With general elections due next year, it is anybody’s guess how much money science and technology will get in the 2014-15 Central budget. As many scientists agree, resource crunch is the biggest obstacle to scientific and technological advancements in the country. The only exception is rocket science, which even with limited budgets is able to achieve spectacular progress. But shoestring budgets will not always produce amazing results as research and development itself will take a lot of time without any assured returns.
While there is a need for the government to increase its R & D spending since most of the country’s premier labs and institutions are under its umbrella, the private sector can’t shirk its responsibility from chipping in. When compared to the developed countries where corporate giants are major players in research and product development their counterparts here pale into insignificance.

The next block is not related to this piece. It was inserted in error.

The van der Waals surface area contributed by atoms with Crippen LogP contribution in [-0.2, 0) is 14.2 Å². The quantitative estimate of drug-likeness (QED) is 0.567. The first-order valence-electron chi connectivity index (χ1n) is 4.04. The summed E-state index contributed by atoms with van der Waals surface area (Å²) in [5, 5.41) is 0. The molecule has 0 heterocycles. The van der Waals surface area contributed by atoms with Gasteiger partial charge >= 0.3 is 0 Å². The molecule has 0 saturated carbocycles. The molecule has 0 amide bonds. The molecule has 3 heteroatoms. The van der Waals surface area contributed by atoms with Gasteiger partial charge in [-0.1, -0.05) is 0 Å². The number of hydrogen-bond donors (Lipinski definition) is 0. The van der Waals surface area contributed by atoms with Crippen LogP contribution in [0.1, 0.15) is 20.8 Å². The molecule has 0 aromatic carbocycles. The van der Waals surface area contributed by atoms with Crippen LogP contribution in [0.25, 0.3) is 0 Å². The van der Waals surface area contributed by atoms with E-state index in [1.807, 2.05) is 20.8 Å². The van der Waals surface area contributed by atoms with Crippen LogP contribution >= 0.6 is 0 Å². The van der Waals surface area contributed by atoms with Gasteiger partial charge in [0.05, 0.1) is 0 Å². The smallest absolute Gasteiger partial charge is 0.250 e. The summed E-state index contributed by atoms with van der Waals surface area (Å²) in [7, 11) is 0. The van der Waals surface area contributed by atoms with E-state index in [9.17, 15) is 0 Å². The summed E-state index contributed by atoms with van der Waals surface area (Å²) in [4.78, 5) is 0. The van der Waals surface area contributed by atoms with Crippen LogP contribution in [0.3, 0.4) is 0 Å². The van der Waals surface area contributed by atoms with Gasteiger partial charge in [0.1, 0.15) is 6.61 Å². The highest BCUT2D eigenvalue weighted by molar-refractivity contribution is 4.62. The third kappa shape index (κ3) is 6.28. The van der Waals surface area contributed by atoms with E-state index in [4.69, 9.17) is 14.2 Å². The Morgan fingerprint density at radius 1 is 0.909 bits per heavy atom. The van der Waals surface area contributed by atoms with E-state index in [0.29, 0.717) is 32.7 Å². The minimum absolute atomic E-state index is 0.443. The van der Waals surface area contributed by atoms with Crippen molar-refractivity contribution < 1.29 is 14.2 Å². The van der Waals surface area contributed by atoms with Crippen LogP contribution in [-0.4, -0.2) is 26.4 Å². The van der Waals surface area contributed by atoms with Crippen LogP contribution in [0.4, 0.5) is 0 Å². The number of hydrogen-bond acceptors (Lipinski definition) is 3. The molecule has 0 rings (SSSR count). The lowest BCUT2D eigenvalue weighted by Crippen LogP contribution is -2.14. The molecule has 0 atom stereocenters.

So, naturally, Prof Rao is indignant over the state of science affairs in the country and vented his frustration in an interview with The Times of India. "Their (private sector) contribution is negligible. It may be just 5% to 10%. The remaining 90% is dependent on the government. How will it improve if this is the situation?"
Lamenting the rules governing scientists and science, Prof Rao said: "A district office in Bangalore and a science institution are governed by the same rules. This is ridiculous. Scientists and IAS officers are governed by the same rules. We may be outstanding, but rules will run down even those who want to join science. We must change this. Some changes don't require money, just a mindset change.”